Margaret Rouse is an award-winning technical writer and teacher known for her ability to explain complex technical subjects simply to a non-technical, business audience. Over…
The term ‘quantum coherence’ represents the idea of a superpositioning that is at the heart of quantum mechanics and quantum computing. Specifically, quantum coherence contemplates a situation where an object’s wave property is split in two, and the two waves coherently interfere with each other.
Quantum coherence is based on the idea that all objects have wave-like properties. It's in many ways similar to the concept of quantum entanglement, which involves the shared states of two quantum particles instead of two quantum waves of a single particle.
With that in mind, quantum coherence has any number of applications to the general concept of quantum mechanics. The superpositioning concept allows for the theoretical construction of a system built on qubits, which can have an array of values, either 1, or 0, or an indeterminate value.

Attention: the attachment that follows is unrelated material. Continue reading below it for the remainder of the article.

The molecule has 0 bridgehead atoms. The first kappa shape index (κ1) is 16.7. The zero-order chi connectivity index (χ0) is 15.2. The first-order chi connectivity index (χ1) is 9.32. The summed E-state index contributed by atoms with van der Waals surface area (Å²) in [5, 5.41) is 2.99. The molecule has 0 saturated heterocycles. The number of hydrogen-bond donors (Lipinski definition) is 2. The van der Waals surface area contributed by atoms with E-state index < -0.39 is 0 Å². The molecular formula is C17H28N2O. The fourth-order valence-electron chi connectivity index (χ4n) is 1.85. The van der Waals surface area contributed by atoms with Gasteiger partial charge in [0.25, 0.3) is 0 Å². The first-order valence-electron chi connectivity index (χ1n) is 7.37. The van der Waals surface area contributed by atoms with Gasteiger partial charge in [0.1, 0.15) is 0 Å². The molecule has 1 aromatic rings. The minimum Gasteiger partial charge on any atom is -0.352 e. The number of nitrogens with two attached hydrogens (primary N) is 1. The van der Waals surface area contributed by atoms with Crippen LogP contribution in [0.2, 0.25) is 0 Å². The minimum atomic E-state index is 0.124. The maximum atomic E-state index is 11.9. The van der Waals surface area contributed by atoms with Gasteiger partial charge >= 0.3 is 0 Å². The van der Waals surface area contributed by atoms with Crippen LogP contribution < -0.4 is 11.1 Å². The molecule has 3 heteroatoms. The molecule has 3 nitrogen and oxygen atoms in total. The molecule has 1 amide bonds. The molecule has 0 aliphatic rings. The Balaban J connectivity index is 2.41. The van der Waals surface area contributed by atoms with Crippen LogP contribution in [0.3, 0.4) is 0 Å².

Interestingly, physicists have built a consensus that quantum coherence and quantum entanglement are operationally equivalent, or that the two kinds of superpositioning have applications to quantum computing that are in some ways equal or equivalent.
Look for ideas like quantum coherence to continue to move the ball forward in terms of quantum computing design.
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Margaret is an award-winning technical writer and teacher known for her ability to explain complex technical subjects to a non-technical business audience. Over the past twenty years, her IT definitions have been published by Que in an encyclopedia of technology terms and cited in articles by the New York Times, Time Magazine, USA Today, ZDNet, PC Magazine, and Discovery Magazine. She joined Techopedia in 2011. Margaret's idea of a fun day is helping IT and business professionals learn to speak each other’s highly specialized languages.
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